Lady Summerisle (strange_complex) wrote,
Lady Summerisle
strange_complex

5. Spice World: The Movie (1997), dir. Bob Spiers

Possibly my favourite way to spend a weekend morning is to wake up late, mooch on down to the sofa, and eat my breakfast there in my dressing-gown while watching fluff on the telly and browsing LJ on my laptop. That, in fact, is what I'm doing right now. Normally, my watching fare consists of things like old episodes of Poirot or Sherlock Holmes. I don't pay the slightest bit of attention to the plot, but enjoy the sound of the familiar characters burbling in the background, and glance up at the screen every now and then to drool over the costumes and sets. Today, however, Spice World was starting on UKTV Gold just as I was sitting down. And since I have, technically, sat here throughout the whole movie, drinking coffee and reading Doctor Who spoilers, I now have to blog the film!

I actually saw it in the cinema when it first came out. I thought the Spice Girls were fab, in much the same OTT cartoon character way that I always thought KISS were fab, so I made my sister come and see it with me. It had come out that week, and there was one other girl in the cinema with us, sat right at the back. Pretty soon after that, you couldn't see it in theatres any more.

An unfair fate, though, because the film is ace! It's so ludicrous it goes straight through silly and out the other side into sheer genius. It has Roger Moore in it, being mysterious and stroking a white cat! Meatloaf, saying he'll do anything for those girls - but not that! And Bob Hoskins, who appears for about twenty seconds, for the sole purpose of pretending to be Geri Halliwell in disguise as himself! Not to mention a bad model of a Union Jack-emblazoned bus jumping over Tower Bridge, and even Naoko Mori, later of Torchwood fame.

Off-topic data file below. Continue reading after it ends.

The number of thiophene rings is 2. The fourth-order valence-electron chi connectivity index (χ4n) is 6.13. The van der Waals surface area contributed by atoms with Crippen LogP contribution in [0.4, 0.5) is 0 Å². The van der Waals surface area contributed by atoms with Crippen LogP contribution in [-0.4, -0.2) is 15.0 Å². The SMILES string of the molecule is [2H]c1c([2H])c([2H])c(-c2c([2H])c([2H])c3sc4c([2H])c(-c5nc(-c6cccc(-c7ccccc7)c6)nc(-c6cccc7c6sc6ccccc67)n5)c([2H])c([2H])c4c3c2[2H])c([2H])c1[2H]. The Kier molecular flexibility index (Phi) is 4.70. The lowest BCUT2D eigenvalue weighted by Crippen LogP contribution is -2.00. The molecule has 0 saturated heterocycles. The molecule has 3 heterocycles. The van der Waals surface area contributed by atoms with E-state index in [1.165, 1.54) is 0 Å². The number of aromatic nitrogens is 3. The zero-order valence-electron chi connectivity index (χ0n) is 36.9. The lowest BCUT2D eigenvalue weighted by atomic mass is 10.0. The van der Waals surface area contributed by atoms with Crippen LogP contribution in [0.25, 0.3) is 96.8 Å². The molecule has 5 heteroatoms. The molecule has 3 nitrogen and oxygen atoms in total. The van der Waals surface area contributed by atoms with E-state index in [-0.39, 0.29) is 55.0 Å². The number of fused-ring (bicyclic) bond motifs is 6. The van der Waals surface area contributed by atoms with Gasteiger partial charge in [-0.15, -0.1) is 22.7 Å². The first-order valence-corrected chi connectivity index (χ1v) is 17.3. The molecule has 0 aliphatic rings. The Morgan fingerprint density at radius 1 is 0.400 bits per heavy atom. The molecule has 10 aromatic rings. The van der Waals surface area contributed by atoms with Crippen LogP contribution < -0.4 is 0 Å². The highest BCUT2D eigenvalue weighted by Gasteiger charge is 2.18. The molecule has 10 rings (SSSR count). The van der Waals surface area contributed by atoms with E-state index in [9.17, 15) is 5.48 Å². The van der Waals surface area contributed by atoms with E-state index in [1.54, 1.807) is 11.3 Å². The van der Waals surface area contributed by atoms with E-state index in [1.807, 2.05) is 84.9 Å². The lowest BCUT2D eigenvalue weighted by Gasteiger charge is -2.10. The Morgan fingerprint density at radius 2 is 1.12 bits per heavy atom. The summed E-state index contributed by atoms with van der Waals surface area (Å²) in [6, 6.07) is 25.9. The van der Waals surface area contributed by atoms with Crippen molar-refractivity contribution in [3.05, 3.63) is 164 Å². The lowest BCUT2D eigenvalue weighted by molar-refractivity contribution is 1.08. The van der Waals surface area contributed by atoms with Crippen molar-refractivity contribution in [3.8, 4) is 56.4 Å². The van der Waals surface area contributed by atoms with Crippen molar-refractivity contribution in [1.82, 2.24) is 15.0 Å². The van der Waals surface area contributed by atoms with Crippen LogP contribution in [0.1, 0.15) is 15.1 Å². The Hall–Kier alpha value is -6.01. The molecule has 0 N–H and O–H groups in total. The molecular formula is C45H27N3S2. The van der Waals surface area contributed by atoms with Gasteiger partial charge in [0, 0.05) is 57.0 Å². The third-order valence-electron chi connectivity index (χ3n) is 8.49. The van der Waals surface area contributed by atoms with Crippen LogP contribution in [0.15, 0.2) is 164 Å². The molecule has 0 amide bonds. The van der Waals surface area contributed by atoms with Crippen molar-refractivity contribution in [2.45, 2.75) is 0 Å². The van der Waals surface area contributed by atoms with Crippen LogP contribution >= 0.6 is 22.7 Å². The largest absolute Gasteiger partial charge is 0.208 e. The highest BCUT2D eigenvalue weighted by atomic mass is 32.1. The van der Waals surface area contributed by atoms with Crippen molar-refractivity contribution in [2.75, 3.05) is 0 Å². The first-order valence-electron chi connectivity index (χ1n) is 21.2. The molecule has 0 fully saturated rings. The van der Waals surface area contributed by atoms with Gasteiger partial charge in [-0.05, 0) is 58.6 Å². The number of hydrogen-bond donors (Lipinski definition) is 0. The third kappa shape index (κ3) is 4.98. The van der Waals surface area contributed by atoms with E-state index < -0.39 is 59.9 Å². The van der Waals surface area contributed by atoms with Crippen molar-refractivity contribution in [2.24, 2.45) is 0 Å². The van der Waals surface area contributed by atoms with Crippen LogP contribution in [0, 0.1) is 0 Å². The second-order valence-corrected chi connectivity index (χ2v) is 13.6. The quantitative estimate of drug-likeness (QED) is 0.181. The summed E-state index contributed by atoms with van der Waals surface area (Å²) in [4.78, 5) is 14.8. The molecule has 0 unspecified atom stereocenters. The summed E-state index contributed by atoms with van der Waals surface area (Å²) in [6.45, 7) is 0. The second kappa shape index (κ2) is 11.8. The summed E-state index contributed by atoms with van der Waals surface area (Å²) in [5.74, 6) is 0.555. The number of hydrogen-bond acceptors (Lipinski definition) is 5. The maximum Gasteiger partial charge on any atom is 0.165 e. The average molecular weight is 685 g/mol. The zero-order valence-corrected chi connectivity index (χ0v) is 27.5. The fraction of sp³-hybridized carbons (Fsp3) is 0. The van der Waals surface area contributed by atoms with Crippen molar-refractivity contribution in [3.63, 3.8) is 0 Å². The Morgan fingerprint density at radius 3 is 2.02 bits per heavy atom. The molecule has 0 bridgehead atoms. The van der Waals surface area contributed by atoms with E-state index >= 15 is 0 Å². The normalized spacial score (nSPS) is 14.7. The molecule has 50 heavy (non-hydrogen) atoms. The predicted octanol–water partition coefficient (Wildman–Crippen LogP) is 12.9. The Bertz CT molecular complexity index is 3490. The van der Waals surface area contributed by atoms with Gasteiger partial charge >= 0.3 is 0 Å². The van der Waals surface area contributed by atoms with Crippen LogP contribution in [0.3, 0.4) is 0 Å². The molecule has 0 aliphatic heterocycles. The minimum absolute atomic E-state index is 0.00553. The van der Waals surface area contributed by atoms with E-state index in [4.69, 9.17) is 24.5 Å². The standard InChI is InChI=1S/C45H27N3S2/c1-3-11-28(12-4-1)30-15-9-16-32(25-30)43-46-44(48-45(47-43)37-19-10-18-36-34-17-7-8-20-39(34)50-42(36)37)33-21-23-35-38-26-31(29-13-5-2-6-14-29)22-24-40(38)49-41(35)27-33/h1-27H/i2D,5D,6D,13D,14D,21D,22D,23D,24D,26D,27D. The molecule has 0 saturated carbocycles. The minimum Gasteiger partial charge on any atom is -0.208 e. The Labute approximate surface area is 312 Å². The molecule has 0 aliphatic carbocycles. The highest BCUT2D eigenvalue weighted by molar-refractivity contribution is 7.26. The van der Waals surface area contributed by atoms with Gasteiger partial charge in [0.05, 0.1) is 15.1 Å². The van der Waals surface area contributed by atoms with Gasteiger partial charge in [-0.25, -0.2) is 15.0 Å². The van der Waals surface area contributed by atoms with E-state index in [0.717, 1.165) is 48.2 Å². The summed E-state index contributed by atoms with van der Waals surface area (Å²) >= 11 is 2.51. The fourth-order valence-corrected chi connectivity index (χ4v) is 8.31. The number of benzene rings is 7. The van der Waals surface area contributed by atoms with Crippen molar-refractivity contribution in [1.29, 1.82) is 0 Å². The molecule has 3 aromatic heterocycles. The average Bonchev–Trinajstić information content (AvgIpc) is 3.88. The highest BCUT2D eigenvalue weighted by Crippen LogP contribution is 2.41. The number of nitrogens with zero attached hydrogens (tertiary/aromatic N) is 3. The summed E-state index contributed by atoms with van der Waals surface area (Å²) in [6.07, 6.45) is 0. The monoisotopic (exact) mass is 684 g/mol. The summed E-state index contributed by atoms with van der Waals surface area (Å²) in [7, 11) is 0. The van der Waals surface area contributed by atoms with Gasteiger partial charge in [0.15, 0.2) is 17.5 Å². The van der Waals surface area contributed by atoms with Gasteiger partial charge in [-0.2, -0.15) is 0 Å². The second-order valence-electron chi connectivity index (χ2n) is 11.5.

The jokes are terrible, the plot a flimsy excuse for a succession of set-piece scenes, the acting hammy, and the entire concept deeply self-indulgent - but, but, BUT! It's so self-referential about it all, that you just don't mind. The whole movie turns out at the end to be a bad pitch spun by a couple of desperate producers to the Spice Girls' manager (Richard E. Grant at the absolute top of his game), much in the style of today's Orange 'please turn off your mobile phone' trailers. And it ends with the girls themselves breaking the fourth wall, and giggling at the couple snogging at the back of the cinema.

It's a crazy tongue-in-cheek testament to celebrity culture in the late '90s. And I love it.

Tags: films, films watched 2008, kiss, poirot, reviews, sherlock holmes, tv, weekends
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